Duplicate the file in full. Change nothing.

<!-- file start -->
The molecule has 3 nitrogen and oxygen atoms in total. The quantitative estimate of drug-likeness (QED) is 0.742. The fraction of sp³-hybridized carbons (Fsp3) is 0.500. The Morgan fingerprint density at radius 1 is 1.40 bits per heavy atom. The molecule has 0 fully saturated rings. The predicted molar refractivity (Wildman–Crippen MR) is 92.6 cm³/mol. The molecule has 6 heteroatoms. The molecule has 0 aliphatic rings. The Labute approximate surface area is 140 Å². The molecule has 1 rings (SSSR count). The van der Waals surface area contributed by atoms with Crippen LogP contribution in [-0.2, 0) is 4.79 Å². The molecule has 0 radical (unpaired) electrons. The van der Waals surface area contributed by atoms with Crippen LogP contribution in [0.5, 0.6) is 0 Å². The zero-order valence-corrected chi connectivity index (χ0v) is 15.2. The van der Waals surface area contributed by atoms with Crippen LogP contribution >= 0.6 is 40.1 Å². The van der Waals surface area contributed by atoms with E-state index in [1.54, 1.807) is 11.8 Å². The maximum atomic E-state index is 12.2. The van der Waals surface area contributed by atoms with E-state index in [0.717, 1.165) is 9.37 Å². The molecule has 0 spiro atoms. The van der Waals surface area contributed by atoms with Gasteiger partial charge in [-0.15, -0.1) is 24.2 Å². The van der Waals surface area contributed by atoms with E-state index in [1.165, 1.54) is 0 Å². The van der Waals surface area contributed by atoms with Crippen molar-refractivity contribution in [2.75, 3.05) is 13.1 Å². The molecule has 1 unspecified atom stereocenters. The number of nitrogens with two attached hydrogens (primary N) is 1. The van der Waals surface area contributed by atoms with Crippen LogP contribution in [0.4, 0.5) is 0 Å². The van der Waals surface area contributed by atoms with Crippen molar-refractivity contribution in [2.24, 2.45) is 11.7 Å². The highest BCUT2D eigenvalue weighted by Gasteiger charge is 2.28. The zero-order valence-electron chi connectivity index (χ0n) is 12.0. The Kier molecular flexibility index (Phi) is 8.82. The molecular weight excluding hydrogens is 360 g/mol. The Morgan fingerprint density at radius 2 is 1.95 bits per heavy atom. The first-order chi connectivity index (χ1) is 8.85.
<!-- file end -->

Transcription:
The molecule has 3 nitrogen and oxygen atoms in total. The quantitative estimate of drug-likeness (QED) is 0.742. The fraction of sp³-hybridized carbons (Fsp3) is 0.500. The Morgan fingerprint density at radius 1 is 1.40 bits per heavy atom. The molecule has 0 fully saturated rings. The predicted molar refractivity (Wildman–Crippen MR) is 92.6 cm³/mol. The molecule has 6 heteroatoms. The molecule has 0 aliphatic rings. The Labute approximate surface area is 140 Å². The molecule has 1 rings (SSSR count). The van der Waals surface area contributed by atoms with Crippen LogP contribution in [-0.2, 0) is 4.79 Å². The molecule has 0 radical (unpaired) electrons. The van der Waals surface area contributed by atoms with Crippen LogP contribution in [0.5, 0.6) is 0 Å². The zero-order valence-corrected chi connectivity index (χ0v) is 15.2. The van der Waals surface area contributed by atoms with Crippen LogP contribution >= 0.6 is 40.1 Å². The van der Waals surface area contributed by atoms with E-state index in [1.54, 1.807) is 11.8 Å². The maximum atomic E-state index is 12.2. The van der Waals surface area contributed by atoms with E-state index in [0.717, 1.165) is 9.37 Å². The molecule has 0 spiro atoms. The van der Waals surface area contributed by atoms with Gasteiger partial charge in [-0.15, -0.1) is 24.2 Å². The van der Waals surface area contributed by atoms with E-state index in [1.165, 1.54) is 0 Å². The van der Waals surface area contributed by atoms with Crippen molar-refractivity contribution in [2.75, 3.05) is 13.1 Å². The molecule has 1 unspecified atom stereocenters. The number of nitrogens with two attached hydrogens (primary N) is 1. The van der Waals surface area contributed by atoms with Crippen LogP contribution in [0.4, 0.5) is 0 Å². The van der Waals surface area contributed by atoms with Crippen molar-refractivity contribution in [2.24, 2.45) is 11.7 Å². The highest BCUT2D eigenvalue weighted by Gasteiger charge is 2.28. The zero-order valence-electron chi connectivity index (χ0n) is 12.0. The Kier molecular flexibility index (Phi) is 8.82. The molecular weight excluding hydrogens is 360 g/mol. The Morgan fingerprint density at radius 2 is 1.95 bits per heavy atom. The first-order chi connectivity index (χ1) is 8.85.